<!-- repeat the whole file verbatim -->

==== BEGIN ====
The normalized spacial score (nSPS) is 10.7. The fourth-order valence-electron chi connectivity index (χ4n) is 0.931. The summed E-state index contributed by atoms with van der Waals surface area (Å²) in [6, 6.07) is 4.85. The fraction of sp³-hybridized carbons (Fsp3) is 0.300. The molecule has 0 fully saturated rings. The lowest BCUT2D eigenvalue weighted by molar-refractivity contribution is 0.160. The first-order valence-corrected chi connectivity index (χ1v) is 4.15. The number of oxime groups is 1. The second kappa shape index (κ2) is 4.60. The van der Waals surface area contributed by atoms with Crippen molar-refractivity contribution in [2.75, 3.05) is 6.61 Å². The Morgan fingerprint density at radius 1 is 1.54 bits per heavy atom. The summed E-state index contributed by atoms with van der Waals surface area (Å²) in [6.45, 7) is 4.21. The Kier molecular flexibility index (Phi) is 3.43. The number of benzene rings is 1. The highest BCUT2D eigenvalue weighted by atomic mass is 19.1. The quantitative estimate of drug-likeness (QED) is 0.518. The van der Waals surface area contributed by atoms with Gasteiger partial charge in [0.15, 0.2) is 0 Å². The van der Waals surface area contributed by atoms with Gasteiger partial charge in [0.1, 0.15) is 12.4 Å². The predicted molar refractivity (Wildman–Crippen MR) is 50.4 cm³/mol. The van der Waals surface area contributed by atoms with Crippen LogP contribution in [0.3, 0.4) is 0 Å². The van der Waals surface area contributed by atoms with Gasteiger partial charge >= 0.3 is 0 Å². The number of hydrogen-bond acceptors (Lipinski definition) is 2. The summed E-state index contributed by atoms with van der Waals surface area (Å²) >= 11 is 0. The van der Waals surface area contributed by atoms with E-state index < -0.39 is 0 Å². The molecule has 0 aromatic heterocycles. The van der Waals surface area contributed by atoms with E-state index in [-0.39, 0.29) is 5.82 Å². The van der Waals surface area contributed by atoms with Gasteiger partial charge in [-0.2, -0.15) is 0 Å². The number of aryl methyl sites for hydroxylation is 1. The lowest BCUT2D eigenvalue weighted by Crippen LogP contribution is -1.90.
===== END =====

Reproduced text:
The normalized spacial score (nSPS) is 10.7. The fourth-order valence-electron chi connectivity index (χ4n) is 0.931. The summed E-state index contributed by atoms with van der Waals surface area (Å²) in [6, 6.07) is 4.85. The fraction of sp³-hybridized carbons (Fsp3) is 0.300. The molecule has 0 fully saturated rings. The lowest BCUT2D eigenvalue weighted by molar-refractivity contribution is 0.160. The first-order valence-corrected chi connectivity index (χ1v) is 4.15. The number of oxime groups is 1. The second kappa shape index (κ2) is 4.60. The van der Waals surface area contributed by atoms with Crippen molar-refractivity contribution in [2.75, 3.05) is 6.61 Å². The Morgan fingerprint density at radius 1 is 1.54 bits per heavy atom. The summed E-state index contributed by atoms with van der Waals surface area (Å²) in [6.45, 7) is 4.21. The Kier molecular flexibility index (Phi) is 3.43. The number of benzene rings is 1. The highest BCUT2D eigenvalue weighted by atomic mass is 19.1. The quantitative estimate of drug-likeness (QED) is 0.518. The van der Waals surface area contributed by atoms with Gasteiger partial charge in [0.15, 0.2) is 0 Å². The van der Waals surface area contributed by atoms with Gasteiger partial charge in [0.1, 0.15) is 12.4 Å². The predicted molar refractivity (Wildman–Crippen MR) is 50.4 cm³/mol. The van der Waals surface area contributed by atoms with Crippen LogP contribution in [0.3, 0.4) is 0 Å². The van der Waals surface area contributed by atoms with Gasteiger partial charge >= 0.3 is 0 Å². The number of hydrogen-bond acceptors (Lipinski definition) is 2. The summed E-state index contributed by atoms with van der Waals surface area (Å²) >= 11 is 0. The van der Waals surface area contributed by atoms with E-state index < -0.39 is 0 Å². The molecule has 0 aromatic heterocycles. The van der Waals surface area contributed by atoms with E-state index in [-0.39, 0.29) is 5.82 Å². The van der Waals surface area contributed by atoms with Gasteiger partial charge in [-0.2, -0.15) is 0 Å². The number of aryl methyl sites for hydroxylation is 1. The lowest BCUT2D eigenvalue weighted by Crippen LogP contribution is -1.90.